With so many specialized areas within today’s supermarket, a trip to the grocery store is now a trip to the excitement and variety of more than one store. There’s doubtless more to come — and the equipment to make it happen.

A Taste of Europe

As retailers seek out authenticity in their presentations and products, specialized fixtures play an important role in this emerging verisimilitude.

A stellar example is the charcuterie in place at three Giant Eagle Market District stores in the Pittsburgh area. As both a noun and verb, “charcuterie” — a French word meaning “cooked meats” — began as a way to preserve meats without refrigeration. The traditional charcutier, a title reflecting great culinary skill, prepares cooked, cured, salted, seasoned and dried meats, including patés, confits and mousses.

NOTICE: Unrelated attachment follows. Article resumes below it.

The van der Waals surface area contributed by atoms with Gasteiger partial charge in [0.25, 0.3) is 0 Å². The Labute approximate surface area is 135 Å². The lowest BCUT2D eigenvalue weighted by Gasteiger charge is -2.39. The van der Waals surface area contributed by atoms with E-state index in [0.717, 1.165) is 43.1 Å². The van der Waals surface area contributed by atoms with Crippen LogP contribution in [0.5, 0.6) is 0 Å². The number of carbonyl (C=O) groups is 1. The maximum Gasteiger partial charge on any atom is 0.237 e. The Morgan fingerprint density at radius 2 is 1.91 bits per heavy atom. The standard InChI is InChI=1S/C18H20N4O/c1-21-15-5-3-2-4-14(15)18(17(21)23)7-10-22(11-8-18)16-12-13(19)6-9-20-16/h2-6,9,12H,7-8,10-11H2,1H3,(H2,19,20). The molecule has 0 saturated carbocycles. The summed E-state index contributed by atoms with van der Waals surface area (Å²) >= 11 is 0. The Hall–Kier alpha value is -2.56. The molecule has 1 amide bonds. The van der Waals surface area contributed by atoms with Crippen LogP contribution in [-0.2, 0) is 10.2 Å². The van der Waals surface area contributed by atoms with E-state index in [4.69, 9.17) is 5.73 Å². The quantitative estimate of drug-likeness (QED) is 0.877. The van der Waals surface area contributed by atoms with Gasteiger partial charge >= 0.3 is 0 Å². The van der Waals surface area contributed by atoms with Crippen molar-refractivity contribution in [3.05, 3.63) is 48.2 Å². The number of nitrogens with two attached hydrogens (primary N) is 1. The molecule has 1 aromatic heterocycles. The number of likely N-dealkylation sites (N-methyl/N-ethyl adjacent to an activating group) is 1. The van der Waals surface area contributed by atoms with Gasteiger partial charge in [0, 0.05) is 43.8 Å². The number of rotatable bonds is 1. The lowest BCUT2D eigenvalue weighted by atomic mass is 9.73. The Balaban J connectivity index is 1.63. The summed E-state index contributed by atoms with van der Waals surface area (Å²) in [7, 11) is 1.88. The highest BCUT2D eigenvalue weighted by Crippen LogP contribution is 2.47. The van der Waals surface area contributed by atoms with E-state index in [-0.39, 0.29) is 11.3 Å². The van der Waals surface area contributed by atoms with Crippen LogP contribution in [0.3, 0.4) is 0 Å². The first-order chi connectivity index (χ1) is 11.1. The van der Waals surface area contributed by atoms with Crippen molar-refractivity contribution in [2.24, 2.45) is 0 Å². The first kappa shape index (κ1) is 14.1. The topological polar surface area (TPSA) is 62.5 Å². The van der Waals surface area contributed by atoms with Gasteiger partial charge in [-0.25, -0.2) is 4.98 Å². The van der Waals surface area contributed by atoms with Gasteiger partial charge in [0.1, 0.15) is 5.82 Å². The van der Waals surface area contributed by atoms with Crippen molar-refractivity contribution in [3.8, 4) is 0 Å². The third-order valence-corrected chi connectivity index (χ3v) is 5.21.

Situated within eyeshot of both the deli and meat departments, the Market District charcuteries offer about 100 items, according to Giant Eagle spokesman Daniel Donovan, with such offerings as Creminelli Artisan Salamis, La-Quercia Artisan Meats from Iowa, and Jamon Serrano from Spain.

The 8-foot cases in the Market District charcuteries are manufactured by Barker Specialty Products for Conyers, Ga.-based Hill Phoenix in Keosauqua, Iowa, which makes 12 series of custom cases for meat and seafood.

“Our charcuteries have been a great point of difference for our Market District locations,” notes Giant Eagle’s Donovan, “and our customers have reacted positively.”